Math 307 — Introduction to Linear Algebra

Course Schedule & Homework Assignments

Here is a link back to the course syllabus/policy page.

In the following, all sections and page numbers refer to the required course
textbook, * Linear Algebra, A Modern Introduction
(2^{nd} edition)*, by David Poole.

Also in the following, the image means that class was videoed that day and can be seen through the Blackboard page for this class. Note that if you know ahead of time that you will miss a class, you should tell me and I will be sure to video that day.

This schedule is will be changing **very frequently**, please check it at
least every class day, and before starting work on any assignment (in case the
content of the assignment has changed).

*M:**Content:*- bureaucracy and introductions
- what is Linear Algebra (the study of vector spaces and linear transformations...)
- why do we do so much abstraction and formality at this point of the mathematics curriculum: what abstraction is good for

**Miniquiz 0**

*T:***Read:***To the Student, p. xxiii*and §§ 1.1–1.3**Miniquiz 1***Journals*are**not due**today; it's a bit too early in the term. (First*Journal*entry will be due next Tuesday.)*Content:*- some basic terminology and notation:
- logical and basic set theoretic terminology/notation
- some basic sets of numbers
**natural numbers**$\NN$**integers**$\ZZ$**rationals**$\QQ$**real numbers**$\RR$

- starting good definitional style, including
variables must be "bound"**all**- clearly identify the symbol and/or terminology being defined
- clearly identify the type of object being defined

**vectors in $\RR^n$****vector addtion****scalar multiplication**- the
**dot product** **norms**

- some basic properties
- of vector arithmetic
- of dot products and norms
- the triangle inequality

- some basic terminology and notation:
- Do
**HW0:***Send me e-mail*(to jonathan.poritz@gmail.com)*telling me*:- Your name.
- Your e-mail address. (Please give me one that you actually check fairly frequently, since I may use it to contact you during the term.)
- Your year/program/major at CSUP.
- The reason you are taking this course.
- What you intend to do after CSUP, in so far as you have an idea.
- Past math classes you've had.
- Other math and science classes you are taking this term, and others you intend to take in coming terms.
- Your favorite mathematical subject.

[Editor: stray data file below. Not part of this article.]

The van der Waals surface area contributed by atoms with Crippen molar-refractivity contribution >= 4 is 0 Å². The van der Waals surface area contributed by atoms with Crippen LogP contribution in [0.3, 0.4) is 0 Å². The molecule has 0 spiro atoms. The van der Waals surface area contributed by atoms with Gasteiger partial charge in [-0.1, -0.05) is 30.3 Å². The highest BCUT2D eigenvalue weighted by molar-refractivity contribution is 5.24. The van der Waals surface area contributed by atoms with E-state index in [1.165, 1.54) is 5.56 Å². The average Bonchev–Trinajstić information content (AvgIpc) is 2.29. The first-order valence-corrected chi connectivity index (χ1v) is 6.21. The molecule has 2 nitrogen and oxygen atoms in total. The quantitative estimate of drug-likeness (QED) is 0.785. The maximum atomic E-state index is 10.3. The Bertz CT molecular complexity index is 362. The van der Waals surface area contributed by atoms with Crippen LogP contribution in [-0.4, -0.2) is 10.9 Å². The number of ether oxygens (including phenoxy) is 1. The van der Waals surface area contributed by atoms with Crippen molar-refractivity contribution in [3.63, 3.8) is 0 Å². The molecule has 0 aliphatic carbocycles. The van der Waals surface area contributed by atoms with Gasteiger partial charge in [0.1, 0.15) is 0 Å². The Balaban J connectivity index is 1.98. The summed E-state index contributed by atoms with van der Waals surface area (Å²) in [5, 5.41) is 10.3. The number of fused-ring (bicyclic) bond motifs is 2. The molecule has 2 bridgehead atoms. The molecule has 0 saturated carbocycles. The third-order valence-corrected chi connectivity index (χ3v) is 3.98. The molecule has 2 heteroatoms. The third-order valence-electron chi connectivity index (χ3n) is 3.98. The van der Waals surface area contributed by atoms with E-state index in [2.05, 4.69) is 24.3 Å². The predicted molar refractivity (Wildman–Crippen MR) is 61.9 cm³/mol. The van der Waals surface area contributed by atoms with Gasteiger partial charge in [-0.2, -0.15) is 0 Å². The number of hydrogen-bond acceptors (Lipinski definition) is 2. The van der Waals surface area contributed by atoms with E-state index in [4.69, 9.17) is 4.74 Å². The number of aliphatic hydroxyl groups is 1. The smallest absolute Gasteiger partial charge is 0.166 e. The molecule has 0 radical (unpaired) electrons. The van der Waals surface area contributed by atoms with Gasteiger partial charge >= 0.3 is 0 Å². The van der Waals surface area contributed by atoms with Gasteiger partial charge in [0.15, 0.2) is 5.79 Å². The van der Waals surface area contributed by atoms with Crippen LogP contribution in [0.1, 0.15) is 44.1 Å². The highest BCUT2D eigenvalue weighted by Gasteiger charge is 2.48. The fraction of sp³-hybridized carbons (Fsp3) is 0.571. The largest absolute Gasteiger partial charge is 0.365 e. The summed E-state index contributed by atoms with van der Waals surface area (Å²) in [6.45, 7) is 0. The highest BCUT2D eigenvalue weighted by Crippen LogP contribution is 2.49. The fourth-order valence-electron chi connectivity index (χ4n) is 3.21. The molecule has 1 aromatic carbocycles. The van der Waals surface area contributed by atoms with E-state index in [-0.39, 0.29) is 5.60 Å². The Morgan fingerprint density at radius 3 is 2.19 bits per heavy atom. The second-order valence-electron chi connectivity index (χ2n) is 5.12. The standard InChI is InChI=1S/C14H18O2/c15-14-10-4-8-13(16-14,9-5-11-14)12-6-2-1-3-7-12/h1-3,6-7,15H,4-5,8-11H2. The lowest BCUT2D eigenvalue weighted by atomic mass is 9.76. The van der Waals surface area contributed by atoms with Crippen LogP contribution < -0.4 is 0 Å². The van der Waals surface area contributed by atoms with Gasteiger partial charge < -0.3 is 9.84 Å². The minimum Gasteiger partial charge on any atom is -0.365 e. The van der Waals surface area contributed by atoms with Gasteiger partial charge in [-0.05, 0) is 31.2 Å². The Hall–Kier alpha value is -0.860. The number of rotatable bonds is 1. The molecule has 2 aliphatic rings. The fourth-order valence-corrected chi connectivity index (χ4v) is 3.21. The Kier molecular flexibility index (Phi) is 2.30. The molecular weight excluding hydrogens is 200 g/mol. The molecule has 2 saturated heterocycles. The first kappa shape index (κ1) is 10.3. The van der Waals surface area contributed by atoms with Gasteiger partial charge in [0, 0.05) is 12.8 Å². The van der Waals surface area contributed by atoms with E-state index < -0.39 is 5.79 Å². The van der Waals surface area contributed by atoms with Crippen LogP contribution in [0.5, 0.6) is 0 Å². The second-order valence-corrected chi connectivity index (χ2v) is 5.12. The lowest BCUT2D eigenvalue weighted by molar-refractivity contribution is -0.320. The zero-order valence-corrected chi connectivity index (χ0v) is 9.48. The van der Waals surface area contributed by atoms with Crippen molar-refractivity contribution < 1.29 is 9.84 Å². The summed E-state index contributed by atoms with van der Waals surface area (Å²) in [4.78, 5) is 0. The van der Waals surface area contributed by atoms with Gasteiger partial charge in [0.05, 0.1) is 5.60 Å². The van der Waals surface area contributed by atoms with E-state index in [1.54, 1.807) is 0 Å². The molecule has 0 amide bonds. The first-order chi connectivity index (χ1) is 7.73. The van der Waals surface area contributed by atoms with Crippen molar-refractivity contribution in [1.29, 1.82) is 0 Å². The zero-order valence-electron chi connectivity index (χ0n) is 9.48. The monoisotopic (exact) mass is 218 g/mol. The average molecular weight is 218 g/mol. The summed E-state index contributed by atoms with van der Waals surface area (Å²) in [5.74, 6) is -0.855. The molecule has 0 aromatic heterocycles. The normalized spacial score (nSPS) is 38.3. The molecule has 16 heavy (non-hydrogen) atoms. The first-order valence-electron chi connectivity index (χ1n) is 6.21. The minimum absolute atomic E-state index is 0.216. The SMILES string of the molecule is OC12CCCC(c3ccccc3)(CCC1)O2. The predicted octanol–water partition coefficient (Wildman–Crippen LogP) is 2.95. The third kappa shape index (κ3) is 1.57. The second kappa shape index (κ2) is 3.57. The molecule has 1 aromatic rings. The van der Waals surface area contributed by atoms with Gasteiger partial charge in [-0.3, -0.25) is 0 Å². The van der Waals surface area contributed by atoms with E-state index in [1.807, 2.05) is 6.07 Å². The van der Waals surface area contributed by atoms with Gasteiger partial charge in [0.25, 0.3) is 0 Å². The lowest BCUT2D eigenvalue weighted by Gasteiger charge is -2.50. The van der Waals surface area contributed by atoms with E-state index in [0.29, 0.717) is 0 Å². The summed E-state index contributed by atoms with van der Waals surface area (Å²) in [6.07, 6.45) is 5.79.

- Your favorite mathematical result/theorem/technique/example/problem.
- Anything else you think I should know (disabilities, employment
or other things that take a lot of time,
*etc.*) - [Optional:] If you were going to be trapped on a desert island alone for ten years, what music would you like to have?

*W:***Read:**§§ 2.1 & 2.2**Miniquiz 2***Content:*- more basic terminology and notation...
**complex numbers****angles between vectors****quantifiers**$\forall$ and $\exists$- more on what makes a good defintion
**[systems of] linear equations****solutions of linear systems**, the**solution set**and its structure**a[n in]consistent**linear system- the
**coefficient**and**augmented matrices**of a linear system **elemenatry row operations (EROs)****row-equivalent matrices****[in]homogeneous**linear systems

- more basic properties
- solution sets of linear systems are either empty, have exactly one point, or have an infinite number of points

- more basic terminology and notation...

*F:***[Re]Read:**§2.2*Content:*- yet more basic terminology and notation...
**angles**between vectors**orthogonal**vectors- a
**[non]trivial**solution of a linear system - relation between [non]trivial solutions, [non]homogeneous linear systems, and [non]unique solutions
- more on what makes a good defintion
- what makes a good statement of a result (theorem, propostion,
*etc.*) - [starting on] what makes a good proof
- proof structures:
**unpacking**("follow your nose")**contradiction**("it can't*not*be true")- many more to come...

- the
**[reduced] row-echelon form of a matrix** **row-reduction****free variables**- the
**rank**of a matrix

- more basic properties
- The
**Rank-Nullity Theorem**

- The

- yet more basic terminology and notation...
**Maxiquiz 1 handed out today, due on Monday****Today [Friday] is the last day to add classes.**

*M:***[Re]Read:**§2.2 and**Read**§2.3*Content:*- terminology we needed to say out loud:
**Gaussian elimination****Gauss-Jordan elimination**

- noticing that the definition we gave of the
*angle*between two vectors needed $|\vec{v}\cdot\vec{w}| < 1$ in order to make sense; this is the content of the**Cauchy-Scharz-Buniakowsky**Inequality - discussion: we say that some new term is
**well-defined**if its definition makes sense,*e.g.:*- any formulæ in the definition can be successfully computed (as, for example, the Cauchy inequality shows we can compute the $\arccos$ in the definition of the angle between two vectors)
- any value expressed in a definition must be clear,
unambiguous, and
*unique*(as, for example, the number of non-zero rows in the RRE version of a matrix is a uniquely defined number, which makes the rank of a matrix be well-defined)

**linear combination****span**